by Ed McDonald
I’d like to be able to claim some kind of ‘ahead of the curve’ cred for spotting this one, but I can’t. The folks at Orion and Gollancz who are publishing it, and sent me a preview copy, know exactly what they have, which is the next grab-you-by-throat grimdark fantasy. I had already ordered some before I got the preview copy, and after I’d read half of it I called the supplier to double my order. This book pulls together some of the best ideas in dark fantasy of the last five years and combines them in a book that feels, not like a mash up but an evolution of the genre. It’s told in the first person by Galharrow, a soldier / mercenary and occasional unwilling servant of the Nameless Crowfoot. The Nameless are the magical and remote quasi rulers of humanity and the only thing that stops the human lands from being overrun by the Deep Kings and their twisted monstrous minions. Eighty years ago the war with the Deep Kings ended with a stalemate when the Nameless Nall built a machine to blast the invading army into oblivion. In the process he also destroyed two human cities and created a tainted twisted no-man’s land called The Misery. For generations The Misery has been the buffer between border city of Valengrad and the Deep Kings, but more strange creatures than usual have been seen there and there are fears that the Deep Kings may be moving. Why they would do this is unclear since Nall’s machine is built into the border defences and if pushed they could use it again. Galharrow’s first awareness of this growing threat is when the tattoo of a raven that marks him as one of Crowfoot’s servants, bloodily rips itself off his arm and squawks a command to go to remote border post and rescue a young noblewoman. She is a Spinner, one of those who can pull threads of magical power from light. The power they draw is called Pho and it’s used to run devices from simple torches to Nall’s great machine. She also has a secret, a suspicion that the great and the powerful will do anything to silence. Circumstances have put Galharrow in the position of being the only one who can help her, and between Crowfoot and a secret of his own he’s got no choice. He’s not a hero, he’s not even a good man, but when all hands are turned against you and losing will cost you everything, you don’t want one. What you want is an utterly ruthless bastard prepared to do anything to win. Galharrow may not be the hero the world needs, but he’s what parts of it deserve.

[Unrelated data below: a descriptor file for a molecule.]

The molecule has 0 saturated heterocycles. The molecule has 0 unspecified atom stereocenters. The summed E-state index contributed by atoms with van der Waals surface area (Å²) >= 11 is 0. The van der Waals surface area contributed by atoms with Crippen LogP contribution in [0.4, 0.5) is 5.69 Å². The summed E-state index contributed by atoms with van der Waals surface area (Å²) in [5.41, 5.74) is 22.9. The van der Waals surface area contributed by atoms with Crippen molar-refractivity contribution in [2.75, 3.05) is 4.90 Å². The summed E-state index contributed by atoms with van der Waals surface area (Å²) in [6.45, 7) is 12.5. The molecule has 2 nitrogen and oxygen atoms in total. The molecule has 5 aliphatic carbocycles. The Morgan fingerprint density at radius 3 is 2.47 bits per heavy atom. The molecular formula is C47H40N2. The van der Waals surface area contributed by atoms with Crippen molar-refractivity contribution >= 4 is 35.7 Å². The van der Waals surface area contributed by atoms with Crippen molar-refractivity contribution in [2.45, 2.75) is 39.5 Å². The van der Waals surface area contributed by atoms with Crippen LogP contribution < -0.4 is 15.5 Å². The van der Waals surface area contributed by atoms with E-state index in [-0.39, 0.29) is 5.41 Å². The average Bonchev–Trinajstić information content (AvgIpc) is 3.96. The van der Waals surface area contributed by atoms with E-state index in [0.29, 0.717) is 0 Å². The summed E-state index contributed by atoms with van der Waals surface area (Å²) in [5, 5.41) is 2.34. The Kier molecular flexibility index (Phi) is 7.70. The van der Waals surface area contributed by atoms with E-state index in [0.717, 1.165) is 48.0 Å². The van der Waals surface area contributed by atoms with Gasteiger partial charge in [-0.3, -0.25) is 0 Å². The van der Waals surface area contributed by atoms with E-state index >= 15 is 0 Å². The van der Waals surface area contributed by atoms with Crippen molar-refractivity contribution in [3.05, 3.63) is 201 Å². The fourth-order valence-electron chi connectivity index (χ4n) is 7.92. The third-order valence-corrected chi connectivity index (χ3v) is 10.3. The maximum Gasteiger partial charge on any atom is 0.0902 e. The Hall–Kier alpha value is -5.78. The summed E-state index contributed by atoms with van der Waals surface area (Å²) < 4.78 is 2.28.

Great story aside, there is so much right with this book. Sharp narrative, solid pace and a real sense of the world. It’s got matchlock muskets and some interesting magic powered technology, but they’re not overused. It’s part of a series, but it does resolve the major events of the book by the end. It’s not a cliff hanger, but you do get a hook or two for the next book. If you’re a fan of Brian McClellan, Joe Abercrombie, Anthony Ryan or Patrick Rothfuss then you want this.